On August 25, 2018, the town was temporarily renamed Miracle Whip, Florida. This was done as a publicity stunt by Kraft Foods, owner of the sandwich spread brand. The name Mayo was painted over on the city’s water tower and replaced by the words Miracle Whip. In an even bolder move, the words Miracle Whip Fire Dept. were painted on the town’s fire station. Kraft Foods paid the town $15,000 for the stunt and held a picnic for residents on that Saturday. As souvenirs, Kraft Foods gave away T-shirts stating, “Proud to Be from Miracle Whip, Florida.” Miracle Whip was first sold during the 1930s as a less expensive alternative to mayonnaise and has been competing for its market share in grocery stores ever since.
Another fun historical aside relates to camping near the Suwannee River, which I also mentioned earlier. The Suwannee River was made famous by the song “Old Folks at Home,” written by American composer Stephen Foster in 1851 and more popularly known by the song’s lyrics “Way Down Upon the Suwannee River.” I learned about the history of this song while visiting the Stephen Foster Folk Culture Center in White Springs, Florida (40 miles northeast of Mayo) during that travel trailer road trip.
Foster was born just outside of Pittsburgh, Pennsylvania, in 1826 and sold his first song when he was just sixteen years old. He wrote “Old Folks at Home” as a ballad about slaves living on a southern plantation.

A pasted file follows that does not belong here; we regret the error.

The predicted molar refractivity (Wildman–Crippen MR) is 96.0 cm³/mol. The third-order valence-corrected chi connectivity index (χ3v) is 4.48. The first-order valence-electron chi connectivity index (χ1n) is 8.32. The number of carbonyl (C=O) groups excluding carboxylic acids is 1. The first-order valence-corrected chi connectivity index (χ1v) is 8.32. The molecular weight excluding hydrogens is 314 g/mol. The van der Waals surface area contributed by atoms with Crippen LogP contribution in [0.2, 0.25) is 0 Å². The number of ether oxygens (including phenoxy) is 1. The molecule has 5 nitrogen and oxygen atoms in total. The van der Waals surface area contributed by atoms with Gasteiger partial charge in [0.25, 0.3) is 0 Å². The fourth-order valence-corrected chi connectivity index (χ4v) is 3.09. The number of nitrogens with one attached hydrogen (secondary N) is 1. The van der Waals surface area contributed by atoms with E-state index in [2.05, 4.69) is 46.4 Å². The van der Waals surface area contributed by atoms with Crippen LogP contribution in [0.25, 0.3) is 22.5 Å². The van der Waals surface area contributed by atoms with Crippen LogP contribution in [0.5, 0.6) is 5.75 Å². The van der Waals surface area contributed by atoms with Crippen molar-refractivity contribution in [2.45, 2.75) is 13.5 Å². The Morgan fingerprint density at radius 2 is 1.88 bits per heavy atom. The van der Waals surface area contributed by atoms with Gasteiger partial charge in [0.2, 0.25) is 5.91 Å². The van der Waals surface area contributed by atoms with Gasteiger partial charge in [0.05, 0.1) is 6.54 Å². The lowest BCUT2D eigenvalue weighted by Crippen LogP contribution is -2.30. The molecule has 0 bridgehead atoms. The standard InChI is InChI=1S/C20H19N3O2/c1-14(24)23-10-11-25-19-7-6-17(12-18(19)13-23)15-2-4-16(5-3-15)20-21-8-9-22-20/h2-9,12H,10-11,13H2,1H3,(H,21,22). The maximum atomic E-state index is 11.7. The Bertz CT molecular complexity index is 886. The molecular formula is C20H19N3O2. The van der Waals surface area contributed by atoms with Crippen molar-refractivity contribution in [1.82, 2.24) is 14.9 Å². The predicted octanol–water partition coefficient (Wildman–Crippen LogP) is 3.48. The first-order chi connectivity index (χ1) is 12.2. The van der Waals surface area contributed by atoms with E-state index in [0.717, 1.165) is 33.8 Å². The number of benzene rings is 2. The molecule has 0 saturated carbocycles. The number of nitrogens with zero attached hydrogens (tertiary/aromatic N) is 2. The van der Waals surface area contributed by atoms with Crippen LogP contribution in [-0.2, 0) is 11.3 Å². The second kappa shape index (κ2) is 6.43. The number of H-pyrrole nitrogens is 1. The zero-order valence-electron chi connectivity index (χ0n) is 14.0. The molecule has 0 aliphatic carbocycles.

When Foster’s brother, Morrison, read the original lyrics, he made a comment that the Pee Dee River (which ran from the Appalachian Mountains in North Carolina to the Atlantic Ocean in South Carolina) didn’t sound lyrical enough, so the brothers searched through an atlas until they stumbled upon the name Suwannee River, which sounded more fluid in the lyrics than Pee Dee River. Using artistic license, Foster changed the spelling to Swanee because the lyrics only had room for two syllables. With that, a hit song was crafted.
Although Foster was one of America’s greatest songwriters, having written over 200 tunes (including “Camptown Races,” “Oh! Susanna,” and “My Old Kentucky Home)”, he was a lousy businessman. Foster sold the rights to “Old Folks at Home” for a mere $100 and never received another penny of royalties from that tune. When he died from alcoholism in 1864 at the age of 37, he was broke.
An interesting sidenote: Stephen Foster never visited Florida and never saw the Suwannee River, the body of water he made famous in song (which became Florida’s official state song in 1935).
A portion of this story first appeared in PastTimes, the official newsletter of the Antique Advertising Association of America, and is used with permission. For more information on the group, visit www.pastimes.org.